Holtz blinks at the radio as the voice responds. There's a long pause before he answers again, but when he does, an echo of the unseen responder's cold anger has begun to seep its way into the major's voice. "«And this is the end you want? You'll die here, buried huddling in the bowels of your dead moon. Alone, unremembered, unavenged. Blood calls out for blood, but you'll get no blood here. Only a slow, agonizing, lingering death. Starvation, suffocation, freezing. Take your godsdamn pick.»" A pause. "«So. Is that how you want it?»"

Voices can be heard in the background — muffled voices, indistinct and unclear. The reception isn't especially good and its likely that most of the speakers aren't near the mic. But a few words can be picked out here and there, in their heavily accented native tongue — supplies, dead, supplies, endure, chance, alive.

<click> "You will have your answer in three days." </click>

Though she isn't able to parse the entirety of the exchange between the Major and these survivors — whereever they are — Bennett isn't blind to nuance. And, perhaps, the occasional word that she recognises. There's a glance to Holtz, and a nod in the direction that they parked the raptor, as if to ask whether she should go and get it warmed up. Her helmet's caught up by its hardseal latch, as well as a couple of binders they planned on bringing back with them.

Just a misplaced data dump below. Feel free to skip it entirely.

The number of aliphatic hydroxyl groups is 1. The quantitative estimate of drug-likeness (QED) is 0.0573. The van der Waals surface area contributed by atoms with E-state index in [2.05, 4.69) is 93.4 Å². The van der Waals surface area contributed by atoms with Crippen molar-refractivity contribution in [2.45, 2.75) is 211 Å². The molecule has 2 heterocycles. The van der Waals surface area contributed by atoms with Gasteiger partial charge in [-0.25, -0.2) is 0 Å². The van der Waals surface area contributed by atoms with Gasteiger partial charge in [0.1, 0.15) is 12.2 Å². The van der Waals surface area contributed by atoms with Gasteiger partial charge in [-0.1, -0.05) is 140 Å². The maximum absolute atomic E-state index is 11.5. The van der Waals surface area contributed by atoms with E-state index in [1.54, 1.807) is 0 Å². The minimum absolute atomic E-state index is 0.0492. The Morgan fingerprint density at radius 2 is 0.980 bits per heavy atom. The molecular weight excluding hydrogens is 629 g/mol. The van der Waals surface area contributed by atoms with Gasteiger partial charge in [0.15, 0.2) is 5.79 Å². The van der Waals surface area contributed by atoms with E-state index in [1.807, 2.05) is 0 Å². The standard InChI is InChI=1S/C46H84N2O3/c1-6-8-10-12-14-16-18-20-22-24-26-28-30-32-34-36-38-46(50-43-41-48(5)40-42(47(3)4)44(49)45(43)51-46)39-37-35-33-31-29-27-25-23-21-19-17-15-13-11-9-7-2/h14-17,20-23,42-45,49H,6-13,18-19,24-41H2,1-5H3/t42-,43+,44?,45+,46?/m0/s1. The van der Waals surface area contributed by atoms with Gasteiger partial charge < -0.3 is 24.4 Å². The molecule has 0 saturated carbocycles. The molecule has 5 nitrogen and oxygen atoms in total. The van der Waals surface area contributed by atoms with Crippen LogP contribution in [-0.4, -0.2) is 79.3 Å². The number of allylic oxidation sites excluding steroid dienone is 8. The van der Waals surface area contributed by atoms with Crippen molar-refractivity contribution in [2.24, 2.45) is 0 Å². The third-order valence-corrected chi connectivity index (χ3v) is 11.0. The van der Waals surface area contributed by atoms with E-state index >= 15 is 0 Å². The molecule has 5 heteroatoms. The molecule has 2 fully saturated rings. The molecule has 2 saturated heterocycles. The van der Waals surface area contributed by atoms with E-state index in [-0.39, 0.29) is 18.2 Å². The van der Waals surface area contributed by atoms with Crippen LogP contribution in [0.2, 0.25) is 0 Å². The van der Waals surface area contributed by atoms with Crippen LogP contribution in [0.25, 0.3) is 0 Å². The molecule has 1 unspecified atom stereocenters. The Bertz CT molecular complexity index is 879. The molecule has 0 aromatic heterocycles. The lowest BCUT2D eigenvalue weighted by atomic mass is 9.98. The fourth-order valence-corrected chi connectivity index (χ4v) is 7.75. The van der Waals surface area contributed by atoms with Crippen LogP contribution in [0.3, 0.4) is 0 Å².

Holtz wordlessly holds out a hand to forestall Bennett from leaving for a few moments. With only the slightest hesitation, he keys in the mic one last time, just long enough to say. "«I will await your decision.»" He straightens, turning to Bennett and taking a deep breath before speaking in a measured tone. Almost too measured, in fact. "All right, Captain. Head back to the ship, get Lieutenant Salazar and the body back to Orion. But before you leave… I want you to offload all your emergency supplies. Rations and anti-rads especially." A pause, followed by another intake of breath. "I'm going to stay behind and wait for their answer."

Bennett pauses when she receives the signal from Holtz to wait, and pivots on her heel to watch him. Her expression is, for the moment, fairly unreadable. Until he finishes speaking to the Tauran on the other end, and informs her of his plans to stay. "Then I will return Lieutenant Salazar and our body to the ship, and come back for you, sir. I am not sure if you have noticed, but I am your only ride off this rock, in case things go sour." Her lips curve in a smile, though there's slight reprobation in her eyes.

Holtz's eyebrow crinkles. "No, Captain. You'll return with Lieutenant Salazar and the body to the ship, and report what we've found to Major Franklin. There's no point in sendin' anyone back here until the three days are up. The supplies on your bird oughta last me three days, even if I have to stretch 'em out a little." He folds his arms over his chest. "I don't see any point in more than one of us bein' here, and last I checked, your Tauran ain't so good, yeah?"